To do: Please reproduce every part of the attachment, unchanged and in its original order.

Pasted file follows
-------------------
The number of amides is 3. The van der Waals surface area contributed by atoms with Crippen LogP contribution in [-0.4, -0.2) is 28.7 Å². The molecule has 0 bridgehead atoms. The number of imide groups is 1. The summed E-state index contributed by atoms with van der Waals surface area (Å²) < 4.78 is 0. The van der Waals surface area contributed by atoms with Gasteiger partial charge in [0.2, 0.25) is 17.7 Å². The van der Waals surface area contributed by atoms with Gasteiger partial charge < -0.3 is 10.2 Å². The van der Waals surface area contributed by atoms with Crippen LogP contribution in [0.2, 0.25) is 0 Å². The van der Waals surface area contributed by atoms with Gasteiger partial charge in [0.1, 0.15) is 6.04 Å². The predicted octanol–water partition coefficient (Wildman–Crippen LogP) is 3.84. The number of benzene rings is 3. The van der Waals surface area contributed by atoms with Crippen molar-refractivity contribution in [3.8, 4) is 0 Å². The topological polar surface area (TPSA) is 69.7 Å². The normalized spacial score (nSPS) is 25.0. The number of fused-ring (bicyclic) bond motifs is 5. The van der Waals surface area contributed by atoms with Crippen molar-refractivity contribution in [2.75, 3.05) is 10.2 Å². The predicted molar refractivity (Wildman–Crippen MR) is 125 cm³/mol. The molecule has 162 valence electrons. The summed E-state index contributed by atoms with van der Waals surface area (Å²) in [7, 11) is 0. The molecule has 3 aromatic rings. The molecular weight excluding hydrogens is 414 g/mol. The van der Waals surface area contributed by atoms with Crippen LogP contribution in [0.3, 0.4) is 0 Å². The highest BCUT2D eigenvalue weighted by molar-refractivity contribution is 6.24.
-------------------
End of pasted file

The number of amides is 3. The van der Waals surface area contributed by atoms with Crippen LogP contribution in [-0.4, -0.2) is 28.7 Å². The molecule has 0 bridgehead atoms. The number of imide groups is 1. The summed E-state index contributed by atoms with van der Waals surface area (Å²) < 4.78 is 0. The van der Waals surface area contributed by atoms with Gasteiger partial charge in [0.2, 0.25) is 17.7 Å². The van der Waals surface area contributed by atoms with Gasteiger partial charge < -0.3 is 10.2 Å². The van der Waals surface area contributed by atoms with Crippen LogP contribution in [0.2, 0.25) is 0 Å². The van der Waals surface area contributed by atoms with Gasteiger partial charge in [0.1, 0.15) is 6.04 Å². The predicted octanol–water partition coefficient (Wildman–Crippen LogP) is 3.84. The number of benzene rings is 3. The van der Waals surface area contributed by atoms with Crippen molar-refractivity contribution in [3.8, 4) is 0 Å². The topological polar surface area (TPSA) is 69.7 Å². The normalized spacial score (nSPS) is 25.0. The number of fused-ring (bicyclic) bond motifs is 5. The van der Waals surface area contributed by atoms with Crippen molar-refractivity contribution in [2.75, 3.05) is 10.2 Å². The predicted molar refractivity (Wildman–Crippen MR) is 125 cm³/mol. The molecule has 162 valence electrons. The summed E-state index contributed by atoms with van der Waals surface area (Å²) in [7, 11) is 0. The molecule has 3 aromatic rings. The molecular weight excluding hydrogens is 414 g/mol. The van der Waals surface area contributed by atoms with Crippen LogP contribution in [0.3, 0.4) is 0 Å². The highest BCUT2D eigenvalue weighted by molar-refractivity contribution is 6.24.